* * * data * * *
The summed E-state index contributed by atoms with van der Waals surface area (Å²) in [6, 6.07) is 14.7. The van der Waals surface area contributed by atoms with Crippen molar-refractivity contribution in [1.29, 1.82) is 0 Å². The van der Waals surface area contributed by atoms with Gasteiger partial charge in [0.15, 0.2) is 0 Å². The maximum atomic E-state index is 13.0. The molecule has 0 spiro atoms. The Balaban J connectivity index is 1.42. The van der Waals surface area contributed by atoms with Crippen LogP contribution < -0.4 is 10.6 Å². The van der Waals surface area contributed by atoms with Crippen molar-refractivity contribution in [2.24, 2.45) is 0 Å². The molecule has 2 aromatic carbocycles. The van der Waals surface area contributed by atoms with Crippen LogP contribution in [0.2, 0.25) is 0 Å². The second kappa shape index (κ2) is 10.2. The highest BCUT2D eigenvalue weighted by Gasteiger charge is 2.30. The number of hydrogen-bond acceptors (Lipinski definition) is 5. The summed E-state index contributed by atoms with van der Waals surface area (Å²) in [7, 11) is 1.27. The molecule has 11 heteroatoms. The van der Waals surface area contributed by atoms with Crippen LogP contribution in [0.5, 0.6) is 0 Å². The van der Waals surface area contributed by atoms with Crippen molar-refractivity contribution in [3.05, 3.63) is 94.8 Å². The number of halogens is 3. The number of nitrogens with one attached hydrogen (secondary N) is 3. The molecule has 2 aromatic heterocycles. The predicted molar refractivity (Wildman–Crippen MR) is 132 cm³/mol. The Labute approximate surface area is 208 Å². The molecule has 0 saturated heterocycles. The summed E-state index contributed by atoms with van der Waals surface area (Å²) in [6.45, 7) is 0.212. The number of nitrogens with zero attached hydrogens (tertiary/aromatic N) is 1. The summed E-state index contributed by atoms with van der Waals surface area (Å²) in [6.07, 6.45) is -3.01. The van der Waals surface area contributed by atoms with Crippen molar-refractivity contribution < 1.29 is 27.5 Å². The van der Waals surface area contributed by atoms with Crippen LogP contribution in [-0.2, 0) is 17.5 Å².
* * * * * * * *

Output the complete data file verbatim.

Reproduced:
The summed E-state index contributed by atoms with van der Waals surface area (Å²) in [6, 6.07) is 14.7. The van der Waals surface area contributed by atoms with Crippen molar-refractivity contribution in [1.29, 1.82) is 0 Å². The van der Waals surface area contributed by atoms with Gasteiger partial charge in [0.15, 0.2) is 0 Å². The maximum atomic E-state index is 13.0. The molecule has 0 spiro atoms. The Balaban J connectivity index is 1.42. The van der Waals surface area contributed by atoms with Crippen LogP contribution < -0.4 is 10.6 Å². The van der Waals surface area contributed by atoms with Crippen molar-refractivity contribution in [2.24, 2.45) is 0 Å². The molecule has 2 aromatic carbocycles. The van der Waals surface area contributed by atoms with Crippen LogP contribution in [0.2, 0.25) is 0 Å². The second kappa shape index (κ2) is 10.2. The highest BCUT2D eigenvalue weighted by Gasteiger charge is 2.30. The number of hydrogen-bond acceptors (Lipinski definition) is 5. The summed E-state index contributed by atoms with van der Waals surface area (Å²) in [7, 11) is 1.27. The molecule has 11 heteroatoms. The van der Waals surface area contributed by atoms with Crippen LogP contribution in [0.5, 0.6) is 0 Å². The van der Waals surface area contributed by atoms with Crippen molar-refractivity contribution in [3.05, 3.63) is 94.8 Å². The number of halogens is 3. The number of nitrogens with one attached hydrogen (secondary N) is 3. The molecule has 2 aromatic heterocycles. The predicted molar refractivity (Wildman–Crippen MR) is 132 cm³/mol. The Labute approximate surface area is 208 Å². The molecule has 0 saturated heterocycles. The summed E-state index contributed by atoms with van der Waals surface area (Å²) in [6.45, 7) is 0.212. The number of nitrogens with zero attached hydrogens (tertiary/aromatic N) is 1. The summed E-state index contributed by atoms with van der Waals surface area (Å²) in [6.07, 6.45) is -3.01. The van der Waals surface area contributed by atoms with Crippen molar-refractivity contribution < 1.29 is 27.5 Å². The van der Waals surface area contributed by atoms with Crippen LogP contribution in [-0.2, 0) is 17.5 Å².